Schwarzenegger: "Oh, yes. Absolutely. I've thought about what it would be like to be an Olympic champion in shot putt. I've thought about a lot of things, what it would be like to be Bill Gates. You know, I mean, of course. You see those things in front of you, it's always fun to dream about those things."
Cuomo: "Do you think, when you look at the crop of candidates to take over President Bush's job do you see somebody there with the courage to take on the big issues?"
Schwarzenegger: "I think there are several candidates. Like, for instance, among the Republicans, if you think about McCain and Rudy Giuliani, both the of them are talking about the environment."
Cuomo: "Do you have in your headed who you think is going to win?"
Schwarzenegger: "Not at this point, no."
Cuomo: "Do you have a favorite?"
Schwarzenegger: "Not yet."
Cuomo: "Do you have a least favorite?"
Schwarzenegger: "No. Not yet" .
Cuomo: "Do you have someone in the middle?"
Schwarzenegger: "No. I'm not going to go there.
Cuomo: "Let me ask you something else, little bit of a different subject, which picture are you more proud of, this Arnold or this Arnold?" [Cuomo holds up a Muscle Fitness magazine with Arnold flexing and the Newsweek cover about Arnold saving the planet.]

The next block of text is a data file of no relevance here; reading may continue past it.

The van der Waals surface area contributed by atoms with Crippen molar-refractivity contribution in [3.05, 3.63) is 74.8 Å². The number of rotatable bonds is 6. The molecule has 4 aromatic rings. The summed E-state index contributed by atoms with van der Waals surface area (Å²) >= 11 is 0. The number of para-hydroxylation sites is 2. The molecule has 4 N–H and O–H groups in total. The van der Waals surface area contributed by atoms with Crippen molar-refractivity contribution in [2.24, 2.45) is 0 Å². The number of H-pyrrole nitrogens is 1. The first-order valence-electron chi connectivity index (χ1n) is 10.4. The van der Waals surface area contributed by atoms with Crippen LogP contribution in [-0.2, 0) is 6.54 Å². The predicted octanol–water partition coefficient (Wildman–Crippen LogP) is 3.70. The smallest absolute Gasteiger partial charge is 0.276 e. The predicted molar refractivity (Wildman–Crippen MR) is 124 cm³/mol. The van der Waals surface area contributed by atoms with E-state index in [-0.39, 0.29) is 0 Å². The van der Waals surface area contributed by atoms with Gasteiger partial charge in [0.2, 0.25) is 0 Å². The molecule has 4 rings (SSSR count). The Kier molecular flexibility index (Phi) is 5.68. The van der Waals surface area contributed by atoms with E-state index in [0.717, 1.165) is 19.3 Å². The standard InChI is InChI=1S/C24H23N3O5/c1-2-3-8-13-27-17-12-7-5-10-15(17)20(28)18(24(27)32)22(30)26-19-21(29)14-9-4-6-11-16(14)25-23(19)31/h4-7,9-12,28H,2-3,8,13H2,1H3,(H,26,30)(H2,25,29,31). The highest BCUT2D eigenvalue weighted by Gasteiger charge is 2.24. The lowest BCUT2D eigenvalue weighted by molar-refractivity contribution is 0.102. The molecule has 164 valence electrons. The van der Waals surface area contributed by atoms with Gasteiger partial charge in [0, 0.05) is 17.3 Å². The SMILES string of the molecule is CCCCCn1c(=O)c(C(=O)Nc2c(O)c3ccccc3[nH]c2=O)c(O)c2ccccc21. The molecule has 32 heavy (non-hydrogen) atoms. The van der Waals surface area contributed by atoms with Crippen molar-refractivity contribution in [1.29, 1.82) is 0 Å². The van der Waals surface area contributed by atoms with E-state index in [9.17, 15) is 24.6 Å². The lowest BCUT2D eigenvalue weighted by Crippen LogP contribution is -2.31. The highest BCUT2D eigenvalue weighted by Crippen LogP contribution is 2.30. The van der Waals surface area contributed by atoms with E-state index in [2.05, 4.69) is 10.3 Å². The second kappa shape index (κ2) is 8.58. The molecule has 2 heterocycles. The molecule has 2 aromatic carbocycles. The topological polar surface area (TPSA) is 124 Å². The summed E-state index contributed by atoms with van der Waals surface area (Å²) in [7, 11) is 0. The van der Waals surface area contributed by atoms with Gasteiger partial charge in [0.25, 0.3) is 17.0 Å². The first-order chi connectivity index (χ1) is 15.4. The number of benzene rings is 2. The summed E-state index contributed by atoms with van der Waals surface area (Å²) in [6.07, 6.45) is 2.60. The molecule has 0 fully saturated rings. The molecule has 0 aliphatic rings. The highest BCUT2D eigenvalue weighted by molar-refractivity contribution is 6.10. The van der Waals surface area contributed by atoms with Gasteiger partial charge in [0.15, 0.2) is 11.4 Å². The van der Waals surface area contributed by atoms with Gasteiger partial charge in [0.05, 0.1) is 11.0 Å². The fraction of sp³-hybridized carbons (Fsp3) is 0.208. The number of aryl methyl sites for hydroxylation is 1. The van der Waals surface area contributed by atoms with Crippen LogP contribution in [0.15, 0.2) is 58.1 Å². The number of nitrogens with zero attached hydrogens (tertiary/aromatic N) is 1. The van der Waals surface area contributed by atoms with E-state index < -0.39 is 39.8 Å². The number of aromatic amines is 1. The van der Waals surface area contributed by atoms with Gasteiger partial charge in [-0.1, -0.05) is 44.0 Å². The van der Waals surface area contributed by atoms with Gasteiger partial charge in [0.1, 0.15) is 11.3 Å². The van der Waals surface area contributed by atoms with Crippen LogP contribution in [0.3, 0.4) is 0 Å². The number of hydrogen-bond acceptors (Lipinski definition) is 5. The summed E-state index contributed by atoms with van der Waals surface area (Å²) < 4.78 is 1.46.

Schwarzenegger: "Well, in the days I was doing body building, I was most proud of a cover like this."
Cuomo: "I mean, look at that."
Schwarzenegger: "I know. Look at those biceps."
Cuomo: "Come on."
Schwarzenegger: "And look at the deltoids. Don't forget the abs."

Sawyer: "So, he dreams about being President, but can't be?"
Cuomo: "Right. But he could play a huge role. Because he wants to talk about these big issues and he's so popular, he could shame the other candidates into addressing the environment and health care. He could do it."
Sawyer: "Wasn't there a movement to make it possible for those born outside of the country to be President?"
Cuomo: "It's tough to change the Constitution."

-- Brent Baker